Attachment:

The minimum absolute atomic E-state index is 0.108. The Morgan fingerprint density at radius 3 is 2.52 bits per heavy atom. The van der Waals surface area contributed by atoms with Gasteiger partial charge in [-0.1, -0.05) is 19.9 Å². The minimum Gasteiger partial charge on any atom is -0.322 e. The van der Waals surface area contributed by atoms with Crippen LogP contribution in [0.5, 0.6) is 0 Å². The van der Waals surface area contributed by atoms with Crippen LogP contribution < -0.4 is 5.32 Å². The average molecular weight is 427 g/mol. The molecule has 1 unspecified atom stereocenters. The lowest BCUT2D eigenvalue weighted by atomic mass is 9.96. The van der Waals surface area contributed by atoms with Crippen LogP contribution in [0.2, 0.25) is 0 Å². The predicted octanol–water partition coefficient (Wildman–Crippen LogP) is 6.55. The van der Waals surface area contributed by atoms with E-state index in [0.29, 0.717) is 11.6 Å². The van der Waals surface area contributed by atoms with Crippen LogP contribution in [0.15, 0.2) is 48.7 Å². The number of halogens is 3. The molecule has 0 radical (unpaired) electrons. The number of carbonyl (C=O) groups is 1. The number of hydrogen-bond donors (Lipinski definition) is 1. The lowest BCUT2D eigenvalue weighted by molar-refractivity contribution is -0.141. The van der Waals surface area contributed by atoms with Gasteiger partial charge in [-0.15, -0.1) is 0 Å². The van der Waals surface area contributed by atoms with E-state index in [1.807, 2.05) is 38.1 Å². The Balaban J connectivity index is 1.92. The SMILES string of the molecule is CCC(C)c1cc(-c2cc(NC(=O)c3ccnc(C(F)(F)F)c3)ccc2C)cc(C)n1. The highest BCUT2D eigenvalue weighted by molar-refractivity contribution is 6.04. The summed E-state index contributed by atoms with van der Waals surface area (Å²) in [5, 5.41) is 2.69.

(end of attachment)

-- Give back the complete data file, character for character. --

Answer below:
The minimum absolute atomic E-state index is 0.108. The Morgan fingerprint density at radius 3 is 2.52 bits per heavy atom. The van der Waals surface area contributed by atoms with Gasteiger partial charge in [-0.1, -0.05) is 19.9 Å². The minimum Gasteiger partial charge on any atom is -0.322 e. The van der Waals surface area contributed by atoms with Crippen LogP contribution in [0.5, 0.6) is 0 Å². The van der Waals surface area contributed by atoms with Crippen LogP contribution < -0.4 is 5.32 Å². The average molecular weight is 427 g/mol. The molecule has 1 unspecified atom stereocenters. The lowest BCUT2D eigenvalue weighted by atomic mass is 9.96. The van der Waals surface area contributed by atoms with Crippen LogP contribution in [0.2, 0.25) is 0 Å². The predicted octanol–water partition coefficient (Wildman–Crippen LogP) is 6.55. The van der Waals surface area contributed by atoms with E-state index in [0.29, 0.717) is 11.6 Å². The van der Waals surface area contributed by atoms with Crippen LogP contribution in [0.15, 0.2) is 48.7 Å². The number of halogens is 3. The molecule has 0 radical (unpaired) electrons. The number of carbonyl (C=O) groups is 1. The number of hydrogen-bond donors (Lipinski definition) is 1. The lowest BCUT2D eigenvalue weighted by molar-refractivity contribution is -0.141. The van der Waals surface area contributed by atoms with Gasteiger partial charge in [-0.15, -0.1) is 0 Å². The van der Waals surface area contributed by atoms with E-state index in [1.807, 2.05) is 38.1 Å². The Balaban J connectivity index is 1.92. The SMILES string of the molecule is CCC(C)c1cc(-c2cc(NC(=O)c3ccnc(C(F)(F)F)c3)ccc2C)cc(C)n1. The highest BCUT2D eigenvalue weighted by molar-refractivity contribution is 6.04. The summed E-state index contributed by atoms with van der Waals surface area (Å²) in [5, 5.41) is 2.69.